Mount Everest’s famous Hillary Step has collapsed

Destruction of the rocky outcrop may make climbing the mountain more dangerous

Mount Everest is seen from the village of Tembuche, in Nepal. File photograph: Roberto Schmidt/AFP/Getty Images

Mount Everest is seen from the village of Tembuche, in Nepal. File photograph: Roberto Schmidt/AFP/Getty Images


Mountaineers have confirmed that a famous rocky outcrop near the peak of Mount Everest has collapsed, potentially making climbing the mountain more dangerous.

The Hillary Step, named after Edmund Hillary, who, along with the sherpa Tenzing Norgay, was the first person to climb the mountain in 1953, may have been destroyed during the 2015 Nepal earthquake.

The 12m-high rocky outcrop was a nearly vertical climb on the southeast ridge of the mountain.

There had been rumours from climbers on earlier expeditions that the step had been destroyed, but snowy conditions had made it difficult to confirm.

British expedition leader Tim Mosedale, who reached the summit last week, posted a photograph on Facebook and confirmed the destruction of the Hillary Step.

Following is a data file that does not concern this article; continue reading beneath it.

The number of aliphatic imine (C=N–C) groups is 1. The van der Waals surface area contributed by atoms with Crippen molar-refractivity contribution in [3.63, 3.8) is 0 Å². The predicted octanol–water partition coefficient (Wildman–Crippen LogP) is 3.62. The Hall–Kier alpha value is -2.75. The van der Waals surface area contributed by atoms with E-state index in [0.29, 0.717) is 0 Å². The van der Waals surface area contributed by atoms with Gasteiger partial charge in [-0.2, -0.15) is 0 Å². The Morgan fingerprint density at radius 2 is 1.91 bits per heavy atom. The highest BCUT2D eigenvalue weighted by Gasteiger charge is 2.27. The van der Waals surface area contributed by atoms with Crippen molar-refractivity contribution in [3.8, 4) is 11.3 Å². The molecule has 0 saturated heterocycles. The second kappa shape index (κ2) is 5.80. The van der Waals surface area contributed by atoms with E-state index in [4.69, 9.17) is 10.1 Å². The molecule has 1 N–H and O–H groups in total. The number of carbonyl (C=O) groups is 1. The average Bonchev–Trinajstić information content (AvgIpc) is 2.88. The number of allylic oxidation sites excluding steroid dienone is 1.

“It’s official - the Hillary Step is no more,” wrote Mosedale.

“It was reported last year, and indeed I climbed it last year, but we weren’t sure for certain that ‘the Step’ had gone because the area was blasted with snow. This year, however, I can report that the chunk of rock named the Hillary Step is definitely not there any more.”

Reports of the step’s destruction began circulating last year due to photographs published by the American Himalayan Foundation. However, snow cover in the pictures made it difficult to say the section had definitely collapsed.

Mosedale, who reached Everest’s summit for the sixth time on May 16th, posted a photograph of what remains of the Hillary Step when he returned to base camp after the climb.

The image shows the mountain’s topography has changed significantly when compared with photographs taken a few years ago.

Last obstacle

Located at 8,790m, the Hillary Step was a steep and narrow section considered by climbers to be the last obstacle before the summit, which is at 8,848m.

Its destruction may make the ascent easier - as the climb will no longer involve scaling a vertical rock - or more dangerous - as there may now be limited paths up that part of the mountain, which would mean that climbers would have to wait for long periods in cold temperatures and at a high altitude while others attempted to reach the peak.

“It’s easier going up the snow slope and indeed for inexperienced climbers and mountaineers there’s less ‘climbing’ to be done, making it much easier for them,” Mosedale told Planet Mountain.

“However, it’s going to form a bottleneck.”

Guardian service